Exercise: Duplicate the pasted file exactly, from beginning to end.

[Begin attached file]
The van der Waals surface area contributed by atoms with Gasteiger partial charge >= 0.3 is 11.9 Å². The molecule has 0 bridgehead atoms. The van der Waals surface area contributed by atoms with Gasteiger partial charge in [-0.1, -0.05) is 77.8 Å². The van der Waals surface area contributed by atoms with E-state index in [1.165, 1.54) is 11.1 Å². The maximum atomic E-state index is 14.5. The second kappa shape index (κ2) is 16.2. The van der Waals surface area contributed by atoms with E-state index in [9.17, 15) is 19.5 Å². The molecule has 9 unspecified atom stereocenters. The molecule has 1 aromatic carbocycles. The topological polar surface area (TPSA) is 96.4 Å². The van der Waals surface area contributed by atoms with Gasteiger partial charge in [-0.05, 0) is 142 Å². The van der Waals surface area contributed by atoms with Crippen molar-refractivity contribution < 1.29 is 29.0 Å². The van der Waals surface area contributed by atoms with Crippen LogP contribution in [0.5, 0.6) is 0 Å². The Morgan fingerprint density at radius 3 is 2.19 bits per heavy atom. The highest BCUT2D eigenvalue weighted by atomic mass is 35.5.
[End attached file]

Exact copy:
The van der Waals surface area contributed by atoms with Gasteiger partial charge >= 0.3 is 11.9 Å². The molecule has 0 bridgehead atoms. The van der Waals surface area contributed by atoms with Gasteiger partial charge in [-0.1, -0.05) is 77.8 Å². The van der Waals surface area contributed by atoms with E-state index in [1.165, 1.54) is 11.1 Å². The maximum atomic E-state index is 14.5. The second kappa shape index (κ2) is 16.2. The van der Waals surface area contributed by atoms with E-state index in [9.17, 15) is 19.5 Å². The molecule has 9 unspecified atom stereocenters. The molecule has 1 aromatic carbocycles. The topological polar surface area (TPSA) is 96.4 Å². The van der Waals surface area contributed by atoms with Gasteiger partial charge in [-0.05, 0) is 142 Å². The van der Waals surface area contributed by atoms with Crippen molar-refractivity contribution < 1.29 is 29.0 Å². The van der Waals surface area contributed by atoms with Crippen LogP contribution in [0.5, 0.6) is 0 Å². The Morgan fingerprint density at radius 3 is 2.19 bits per heavy atom. The highest BCUT2D eigenvalue weighted by atomic mass is 35.5.